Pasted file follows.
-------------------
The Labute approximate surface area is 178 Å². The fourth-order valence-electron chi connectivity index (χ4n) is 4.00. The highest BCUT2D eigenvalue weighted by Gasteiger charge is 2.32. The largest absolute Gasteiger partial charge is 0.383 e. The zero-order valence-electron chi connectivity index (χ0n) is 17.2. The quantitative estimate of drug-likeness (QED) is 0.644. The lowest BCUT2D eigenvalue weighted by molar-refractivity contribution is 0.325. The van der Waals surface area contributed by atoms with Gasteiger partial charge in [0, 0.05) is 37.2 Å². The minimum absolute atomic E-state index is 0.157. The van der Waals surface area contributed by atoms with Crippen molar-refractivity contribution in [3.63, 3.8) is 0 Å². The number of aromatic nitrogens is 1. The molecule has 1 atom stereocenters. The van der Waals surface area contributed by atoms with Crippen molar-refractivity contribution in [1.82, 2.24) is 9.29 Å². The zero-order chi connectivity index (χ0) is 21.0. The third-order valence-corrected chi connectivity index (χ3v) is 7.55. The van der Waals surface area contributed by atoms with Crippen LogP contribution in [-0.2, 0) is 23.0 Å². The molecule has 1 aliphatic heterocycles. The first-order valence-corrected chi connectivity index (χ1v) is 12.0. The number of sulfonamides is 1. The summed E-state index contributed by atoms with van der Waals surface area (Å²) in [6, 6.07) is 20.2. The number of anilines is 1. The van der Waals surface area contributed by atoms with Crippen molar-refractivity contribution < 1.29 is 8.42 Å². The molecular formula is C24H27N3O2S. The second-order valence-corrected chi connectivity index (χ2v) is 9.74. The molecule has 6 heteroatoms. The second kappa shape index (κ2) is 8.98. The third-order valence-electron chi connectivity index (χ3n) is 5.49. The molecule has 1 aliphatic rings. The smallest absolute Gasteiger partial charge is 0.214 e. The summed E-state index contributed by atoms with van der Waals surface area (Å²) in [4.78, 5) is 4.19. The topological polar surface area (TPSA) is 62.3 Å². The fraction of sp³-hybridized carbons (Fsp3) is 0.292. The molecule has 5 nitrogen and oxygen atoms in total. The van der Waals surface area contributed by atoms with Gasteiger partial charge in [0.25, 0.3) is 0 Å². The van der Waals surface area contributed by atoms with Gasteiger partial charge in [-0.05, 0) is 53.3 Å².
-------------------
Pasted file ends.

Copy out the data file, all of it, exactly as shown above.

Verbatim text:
The Labute approximate surface area is 178 Å². The fourth-order valence-electron chi connectivity index (χ4n) is 4.00. The highest BCUT2D eigenvalue weighted by Gasteiger charge is 2.32. The largest absolute Gasteiger partial charge is 0.383 e. The zero-order valence-electron chi connectivity index (χ0n) is 17.2. The quantitative estimate of drug-likeness (QED) is 0.644. The lowest BCUT2D eigenvalue weighted by molar-refractivity contribution is 0.325. The van der Waals surface area contributed by atoms with Gasteiger partial charge in [0, 0.05) is 37.2 Å². The minimum absolute atomic E-state index is 0.157. The van der Waals surface area contributed by atoms with Crippen molar-refractivity contribution in [3.63, 3.8) is 0 Å². The number of aromatic nitrogens is 1. The molecule has 1 atom stereocenters. The van der Waals surface area contributed by atoms with Crippen molar-refractivity contribution in [1.82, 2.24) is 9.29 Å². The zero-order chi connectivity index (χ0) is 21.0. The third-order valence-corrected chi connectivity index (χ3v) is 7.55. The van der Waals surface area contributed by atoms with Crippen LogP contribution in [-0.2, 0) is 23.0 Å². The molecule has 1 aliphatic heterocycles. The first-order valence-corrected chi connectivity index (χ1v) is 12.0. The number of sulfonamides is 1. The summed E-state index contributed by atoms with van der Waals surface area (Å²) in [6, 6.07) is 20.2. The number of anilines is 1. The van der Waals surface area contributed by atoms with Crippen molar-refractivity contribution < 1.29 is 8.42 Å². The molecular formula is C24H27N3O2S. The second-order valence-corrected chi connectivity index (χ2v) is 9.74. The molecule has 6 heteroatoms. The second kappa shape index (κ2) is 8.98. The third-order valence-electron chi connectivity index (χ3n) is 5.49. The molecule has 1 aliphatic rings. The smallest absolute Gasteiger partial charge is 0.214 e. The summed E-state index contributed by atoms with van der Waals surface area (Å²) in [4.78, 5) is 4.19. The topological polar surface area (TPSA) is 62.3 Å². The fraction of sp³-hybridized carbons (Fsp3) is 0.292. The molecule has 5 nitrogen and oxygen atoms in total. The van der Waals surface area contributed by atoms with Gasteiger partial charge in [0.25, 0.3) is 0 Å². The van der Waals surface area contributed by atoms with Gasteiger partial charge in [-0.05, 0) is 53.3 Å².